Microsoft invests in next-gen energy technologies to power datacentres

Microsoft is investing in next-generation energy technologies such as microturbines and distributed generation for datacentre power

Microsoft is investing millions in next-generation energy technologies such as microturbines and distributed generation technologies to transform how its datacentres consume energy as it expands its datacentre infrastructure.

Distributed generation or onsite generation is a method of generating electricity from multiple, smaller energy sources rather than large centralised facilities such as a single nuclear power plants. Distributed generation helps datacentres draw power from many sources locally and hence reduce the environmental impact.

"Distributed generation represents a major shift in the energy sector that will dramatically change how datacentres operate," said Brian Janous, director of energy strategy at Microsoft.

The software giant has entered into a three-year agreement with the University of Texas at San Antonio (UTSA) to research and develop distributed generation technologies.

“This is one of our first major research partnerships to use datacentres as a laboratory for next-generation energy technologies. Distributed generation will be an important part of how we power our datacentres as we continue to pursue Microsoft's energy strategy of transforming the energy supply chain,” Janous said.

Microsoft’s datacentre researchers and UTSA students will explore the new "fast-start generation" energy technologies such as microturbines to replace the diesel generators that are used during times of peak datacentre demand and grid outages.

According to Microsoft, widespread deployment of distributed generation will reduce energy losses, improve reliability and minimise the need for costly investments in new infrastructure.

Microsoft’s new datacentre projects

Microsoft is pumping in $1.1bn to build a second datacentre in Iowa state to expand its cloud services. Microsoft has received tax breaks from the Iowa state authorities for the project.

It is also building a new $250m energy-efficient datacentre in San Antonio. The new 256,000ft2 datacentre will be next to its existing larger datacentre in San Antonio. To have more control over the needed energy supply for the datacentre, Microsoft will address not just how electricity is used and distributed inside datacentres but also how consumption of electricity impacts the broader grid.

The company is also donating $1m to UTSA's SERI (Sustainable Energy Research Institute) to support the university's research into smarter and more efficient energy systems.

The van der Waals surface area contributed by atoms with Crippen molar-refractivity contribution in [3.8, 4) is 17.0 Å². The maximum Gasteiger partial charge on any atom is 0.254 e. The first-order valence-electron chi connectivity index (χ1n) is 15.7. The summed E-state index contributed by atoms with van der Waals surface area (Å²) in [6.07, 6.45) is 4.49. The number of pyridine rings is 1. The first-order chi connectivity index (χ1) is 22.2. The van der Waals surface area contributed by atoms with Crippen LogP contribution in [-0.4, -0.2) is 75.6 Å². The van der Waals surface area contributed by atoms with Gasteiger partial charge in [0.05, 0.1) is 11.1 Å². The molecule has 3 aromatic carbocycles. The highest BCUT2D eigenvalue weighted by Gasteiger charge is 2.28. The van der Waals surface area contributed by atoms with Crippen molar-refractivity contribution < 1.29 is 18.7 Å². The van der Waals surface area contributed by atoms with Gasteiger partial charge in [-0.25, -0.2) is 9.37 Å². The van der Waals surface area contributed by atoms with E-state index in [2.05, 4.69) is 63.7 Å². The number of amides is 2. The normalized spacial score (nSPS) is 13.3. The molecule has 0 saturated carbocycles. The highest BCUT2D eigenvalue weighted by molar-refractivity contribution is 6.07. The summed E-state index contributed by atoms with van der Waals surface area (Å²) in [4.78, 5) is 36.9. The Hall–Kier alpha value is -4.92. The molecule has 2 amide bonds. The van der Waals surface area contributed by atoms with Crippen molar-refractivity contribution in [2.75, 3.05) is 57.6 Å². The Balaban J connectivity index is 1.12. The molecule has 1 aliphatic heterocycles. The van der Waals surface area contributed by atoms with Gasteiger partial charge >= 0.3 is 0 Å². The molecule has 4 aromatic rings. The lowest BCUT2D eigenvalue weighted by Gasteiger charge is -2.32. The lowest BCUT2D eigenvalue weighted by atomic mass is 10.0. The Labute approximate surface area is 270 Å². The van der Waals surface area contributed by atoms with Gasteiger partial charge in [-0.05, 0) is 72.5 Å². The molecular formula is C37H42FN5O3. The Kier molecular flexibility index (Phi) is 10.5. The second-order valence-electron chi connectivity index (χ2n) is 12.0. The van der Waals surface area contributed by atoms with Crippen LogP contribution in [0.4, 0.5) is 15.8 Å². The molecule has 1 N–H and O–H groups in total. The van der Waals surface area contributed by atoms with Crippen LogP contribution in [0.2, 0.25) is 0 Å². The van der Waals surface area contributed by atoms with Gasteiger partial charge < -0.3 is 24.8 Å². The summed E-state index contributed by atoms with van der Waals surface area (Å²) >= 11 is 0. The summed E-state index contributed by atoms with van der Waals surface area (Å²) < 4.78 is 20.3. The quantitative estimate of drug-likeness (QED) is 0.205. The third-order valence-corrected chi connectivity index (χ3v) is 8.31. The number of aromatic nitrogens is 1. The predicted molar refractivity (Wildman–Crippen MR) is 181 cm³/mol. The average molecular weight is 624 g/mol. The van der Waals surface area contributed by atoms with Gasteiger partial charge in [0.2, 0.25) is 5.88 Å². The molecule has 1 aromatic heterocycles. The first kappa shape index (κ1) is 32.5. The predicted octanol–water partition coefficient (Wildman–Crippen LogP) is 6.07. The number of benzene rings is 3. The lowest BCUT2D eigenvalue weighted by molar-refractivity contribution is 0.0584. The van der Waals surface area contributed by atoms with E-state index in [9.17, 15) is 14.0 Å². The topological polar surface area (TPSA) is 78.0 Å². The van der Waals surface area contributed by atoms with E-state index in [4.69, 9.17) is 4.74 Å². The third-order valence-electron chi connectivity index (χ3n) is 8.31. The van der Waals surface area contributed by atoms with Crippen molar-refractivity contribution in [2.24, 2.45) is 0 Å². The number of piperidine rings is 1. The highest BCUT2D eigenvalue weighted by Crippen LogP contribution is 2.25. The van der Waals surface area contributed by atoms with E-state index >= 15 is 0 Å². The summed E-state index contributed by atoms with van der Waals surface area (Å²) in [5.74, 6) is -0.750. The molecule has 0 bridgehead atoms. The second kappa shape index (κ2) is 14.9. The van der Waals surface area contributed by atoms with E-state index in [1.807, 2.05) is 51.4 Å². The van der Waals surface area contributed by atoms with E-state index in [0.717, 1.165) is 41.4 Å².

“Our objective is to transform the energy supply chain toward radically greater efficiency. We believe that the growth of distributed generation is inevitable; the era when the only game in town was centralised power generation is now over,” Janous said on Microsoft Datacenters blog.

But the distributed generation energy technologies will not replace the centralised electricity grids. “We see distributed generation as a complement to the traditional centralised model, if it is deployed in a manner that is optimised to the needs of the grid in concert with grid operators and utilities,” Janous added.

Distributed generation, although more sustainable, does not provide the economies of scale that centralised power facilities provide. With the research collaboration, Microsoft aims to make distributed generation more economically viable.

Microsoft’s new energy strategy comes at a time when environmental campaign group Greenpeace blames Microsoft as a company “taking steps toward a greener internet, but not leading the way” while lauding its cloud rival Google as a “green internet innovator”.

“Microsoft has thus far relied heavily on buying Renewable Energy Credits (RECs) and carbon offsets, creating the appearance on paper of being clean but not altering its status quo supply of dirty electricity,” Greenpeace’s latest report read.

“Companies, such as Microsoft and Amazon, are not pulling their full weight to become sustainable, despite having massive potential,” Andrew Hatton, Greenpeace UK’s head of IT, previously told Computer Weekly.

But Janous argued that Microsoft is embracing energy's role in powering the cloud.

“In the past 12 months, we have made significant progress on an energy strategy that will reduce the resources required to deliver cloud services,” he said on the company blog. Microsoft entered long-term power purchase agreement with a 110MW (megawatts) wind farm in Texas. It is also investing in more energy-efficient datacentre technologies such as in-rack power generation and biogas-powered datacentres.

“These initiatives are bound together by our objective to transform the energy supply chain towards radically greater efficiency and reduced environmental impact," he added.


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